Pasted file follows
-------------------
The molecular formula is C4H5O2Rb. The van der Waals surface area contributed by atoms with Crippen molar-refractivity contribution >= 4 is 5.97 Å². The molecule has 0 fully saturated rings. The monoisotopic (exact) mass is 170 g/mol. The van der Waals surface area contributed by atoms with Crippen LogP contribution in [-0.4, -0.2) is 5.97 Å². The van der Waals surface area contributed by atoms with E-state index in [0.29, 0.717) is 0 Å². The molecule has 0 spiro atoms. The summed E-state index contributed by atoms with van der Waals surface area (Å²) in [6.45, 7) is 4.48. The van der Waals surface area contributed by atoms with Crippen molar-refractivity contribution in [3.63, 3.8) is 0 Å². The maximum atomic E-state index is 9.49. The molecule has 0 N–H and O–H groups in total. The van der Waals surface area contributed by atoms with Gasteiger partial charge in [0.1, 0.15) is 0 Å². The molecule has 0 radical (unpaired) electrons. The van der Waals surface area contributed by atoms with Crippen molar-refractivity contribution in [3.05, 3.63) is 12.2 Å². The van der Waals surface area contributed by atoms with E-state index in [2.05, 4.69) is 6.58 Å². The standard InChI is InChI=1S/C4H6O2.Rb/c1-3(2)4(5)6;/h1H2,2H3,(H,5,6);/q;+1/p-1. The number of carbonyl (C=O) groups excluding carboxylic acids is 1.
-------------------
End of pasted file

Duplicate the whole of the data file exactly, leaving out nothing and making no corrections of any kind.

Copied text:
The molecular formula is C4H5O2Rb. The van der Waals surface area contributed by atoms with Crippen molar-refractivity contribution >= 4 is 5.97 Å². The molecule has 0 fully saturated rings. The monoisotopic (exact) mass is 170 g/mol. The van der Waals surface area contributed by atoms with Crippen LogP contribution in [-0.4, -0.2) is 5.97 Å². The van der Waals surface area contributed by atoms with E-state index in [0.29, 0.717) is 0 Å². The molecule has 0 spiro atoms. The summed E-state index contributed by atoms with van der Waals surface area (Å²) in [6.45, 7) is 4.48. The van der Waals surface area contributed by atoms with Crippen molar-refractivity contribution in [3.63, 3.8) is 0 Å². The maximum atomic E-state index is 9.49. The molecule has 0 N–H and O–H groups in total. The van der Waals surface area contributed by atoms with Gasteiger partial charge in [0.1, 0.15) is 0 Å². The molecule has 0 radical (unpaired) electrons. The van der Waals surface area contributed by atoms with Crippen molar-refractivity contribution in [3.05, 3.63) is 12.2 Å². The van der Waals surface area contributed by atoms with E-state index in [2.05, 4.69) is 6.58 Å². The standard InChI is InChI=1S/C4H6O2.Rb/c1-3(2)4(5)6;/h1H2,2H3,(H,5,6);/q;+1/p-1. The number of carbonyl (C=O) groups excluding carboxylic acids is 1.